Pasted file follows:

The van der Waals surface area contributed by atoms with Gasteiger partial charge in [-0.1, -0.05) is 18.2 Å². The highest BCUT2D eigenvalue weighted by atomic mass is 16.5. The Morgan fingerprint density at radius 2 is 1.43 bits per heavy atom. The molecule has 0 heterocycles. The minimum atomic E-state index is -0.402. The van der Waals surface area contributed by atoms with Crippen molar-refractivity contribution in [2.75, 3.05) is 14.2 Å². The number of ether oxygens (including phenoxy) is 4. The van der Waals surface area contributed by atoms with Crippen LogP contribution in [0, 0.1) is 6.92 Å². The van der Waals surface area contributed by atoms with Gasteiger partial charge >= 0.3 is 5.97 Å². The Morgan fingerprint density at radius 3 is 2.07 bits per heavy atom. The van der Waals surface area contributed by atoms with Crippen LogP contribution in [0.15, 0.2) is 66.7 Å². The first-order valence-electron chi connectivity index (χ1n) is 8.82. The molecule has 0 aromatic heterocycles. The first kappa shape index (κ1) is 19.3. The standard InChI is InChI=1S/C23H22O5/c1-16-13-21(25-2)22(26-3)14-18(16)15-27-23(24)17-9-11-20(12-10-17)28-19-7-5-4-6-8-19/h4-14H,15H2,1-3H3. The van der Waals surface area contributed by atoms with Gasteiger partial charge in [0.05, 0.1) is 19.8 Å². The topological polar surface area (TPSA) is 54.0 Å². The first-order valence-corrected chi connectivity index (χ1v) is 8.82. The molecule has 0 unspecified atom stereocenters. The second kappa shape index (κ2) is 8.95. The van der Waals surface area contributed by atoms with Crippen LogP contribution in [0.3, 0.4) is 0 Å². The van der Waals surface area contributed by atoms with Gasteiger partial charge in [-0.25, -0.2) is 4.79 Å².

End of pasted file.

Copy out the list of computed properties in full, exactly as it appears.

The van der Waals surface area contributed by atoms with Gasteiger partial charge in [-0.1, -0.05) is 18.2 Å². The highest BCUT2D eigenvalue weighted by atomic mass is 16.5. The Morgan fingerprint density at radius 2 is 1.43 bits per heavy atom. The molecule has 0 heterocycles. The minimum atomic E-state index is -0.402. The van der Waals surface area contributed by atoms with Crippen molar-refractivity contribution in [2.75, 3.05) is 14.2 Å². The number of ether oxygens (including phenoxy) is 4. The van der Waals surface area contributed by atoms with Crippen LogP contribution in [0, 0.1) is 6.92 Å². The van der Waals surface area contributed by atoms with Gasteiger partial charge >= 0.3 is 5.97 Å². The Morgan fingerprint density at radius 3 is 2.07 bits per heavy atom. The van der Waals surface area contributed by atoms with Crippen LogP contribution in [0.15, 0.2) is 66.7 Å². The first-order valence-electron chi connectivity index (χ1n) is 8.82. The molecule has 0 aromatic heterocycles. The first kappa shape index (κ1) is 19.3. The standard InChI is InChI=1S/C23H22O5/c1-16-13-21(25-2)22(26-3)14-18(16)15-27-23(24)17-9-11-20(12-10-17)28-19-7-5-4-6-8-19/h4-14H,15H2,1-3H3. The van der Waals surface area contributed by atoms with Gasteiger partial charge in [0.05, 0.1) is 19.8 Å². The topological polar surface area (TPSA) is 54.0 Å². The first-order valence-corrected chi connectivity index (χ1v) is 8.82. The molecule has 0 unspecified atom stereocenters. The second kappa shape index (κ2) is 8.95. The van der Waals surface area contributed by atoms with Crippen LogP contribution in [0.3, 0.4) is 0 Å². The van der Waals surface area contributed by atoms with Gasteiger partial charge in [-0.25, -0.2) is 4.79 Å².